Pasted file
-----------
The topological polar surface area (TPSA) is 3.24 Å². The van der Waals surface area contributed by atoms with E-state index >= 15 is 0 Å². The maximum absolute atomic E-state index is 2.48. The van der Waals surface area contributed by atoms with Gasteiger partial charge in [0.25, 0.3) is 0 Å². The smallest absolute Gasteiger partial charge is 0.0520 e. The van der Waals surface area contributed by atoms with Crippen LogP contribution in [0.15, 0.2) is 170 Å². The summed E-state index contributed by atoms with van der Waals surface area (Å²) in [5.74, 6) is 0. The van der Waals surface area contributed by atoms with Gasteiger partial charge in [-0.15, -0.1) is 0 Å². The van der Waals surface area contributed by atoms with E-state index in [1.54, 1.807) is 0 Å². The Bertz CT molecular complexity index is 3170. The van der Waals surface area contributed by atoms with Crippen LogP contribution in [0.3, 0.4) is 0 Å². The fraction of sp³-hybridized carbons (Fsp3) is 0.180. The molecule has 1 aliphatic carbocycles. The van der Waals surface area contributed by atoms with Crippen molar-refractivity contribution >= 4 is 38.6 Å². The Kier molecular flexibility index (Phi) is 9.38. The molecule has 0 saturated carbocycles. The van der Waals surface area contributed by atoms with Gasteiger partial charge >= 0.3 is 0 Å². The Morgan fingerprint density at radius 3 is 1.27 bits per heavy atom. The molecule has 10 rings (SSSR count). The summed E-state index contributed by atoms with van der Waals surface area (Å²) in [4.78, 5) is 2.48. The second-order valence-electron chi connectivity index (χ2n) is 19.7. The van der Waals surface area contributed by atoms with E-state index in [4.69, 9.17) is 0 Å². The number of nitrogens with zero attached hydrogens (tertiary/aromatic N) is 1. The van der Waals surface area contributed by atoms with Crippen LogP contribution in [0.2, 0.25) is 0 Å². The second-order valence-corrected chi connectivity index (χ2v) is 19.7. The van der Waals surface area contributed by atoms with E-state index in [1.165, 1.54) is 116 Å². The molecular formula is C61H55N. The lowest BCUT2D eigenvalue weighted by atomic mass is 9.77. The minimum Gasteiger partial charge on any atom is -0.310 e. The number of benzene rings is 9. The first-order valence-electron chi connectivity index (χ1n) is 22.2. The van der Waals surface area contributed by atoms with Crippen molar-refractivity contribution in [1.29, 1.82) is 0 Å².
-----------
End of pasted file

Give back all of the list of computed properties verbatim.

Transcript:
The topological polar surface area (TPSA) is 3.24 Å². The van der Waals surface area contributed by atoms with E-state index >= 15 is 0 Å². The maximum absolute atomic E-state index is 2.48. The van der Waals surface area contributed by atoms with Gasteiger partial charge in [0.25, 0.3) is 0 Å². The smallest absolute Gasteiger partial charge is 0.0520 e. The van der Waals surface area contributed by atoms with Crippen LogP contribution in [0.15, 0.2) is 170 Å². The summed E-state index contributed by atoms with van der Waals surface area (Å²) in [5.74, 6) is 0. The van der Waals surface area contributed by atoms with Gasteiger partial charge in [-0.15, -0.1) is 0 Å². The van der Waals surface area contributed by atoms with E-state index in [1.54, 1.807) is 0 Å². The Bertz CT molecular complexity index is 3170. The van der Waals surface area contributed by atoms with Crippen LogP contribution in [0.3, 0.4) is 0 Å². The fraction of sp³-hybridized carbons (Fsp3) is 0.180. The molecule has 1 aliphatic carbocycles. The van der Waals surface area contributed by atoms with Crippen molar-refractivity contribution >= 4 is 38.6 Å². The Kier molecular flexibility index (Phi) is 9.38. The molecule has 0 saturated carbocycles. The van der Waals surface area contributed by atoms with Gasteiger partial charge >= 0.3 is 0 Å². The Morgan fingerprint density at radius 3 is 1.27 bits per heavy atom. The molecule has 10 rings (SSSR count). The summed E-state index contributed by atoms with van der Waals surface area (Å²) in [4.78, 5) is 2.48. The second-order valence-electron chi connectivity index (χ2n) is 19.7. The van der Waals surface area contributed by atoms with E-state index in [4.69, 9.17) is 0 Å². The number of nitrogens with zero attached hydrogens (tertiary/aromatic N) is 1. The van der Waals surface area contributed by atoms with Crippen LogP contribution in [0.2, 0.25) is 0 Å². The second-order valence-corrected chi connectivity index (χ2v) is 19.7. The van der Waals surface area contributed by atoms with E-state index in [1.165, 1.54) is 116 Å². The molecular formula is C61H55N. The lowest BCUT2D eigenvalue weighted by atomic mass is 9.77. The minimum Gasteiger partial charge on any atom is -0.310 e. The number of benzene rings is 9. The first-order valence-electron chi connectivity index (χ1n) is 22.2. The van der Waals surface area contributed by atoms with Crippen molar-refractivity contribution in [1.29, 1.82) is 0 Å².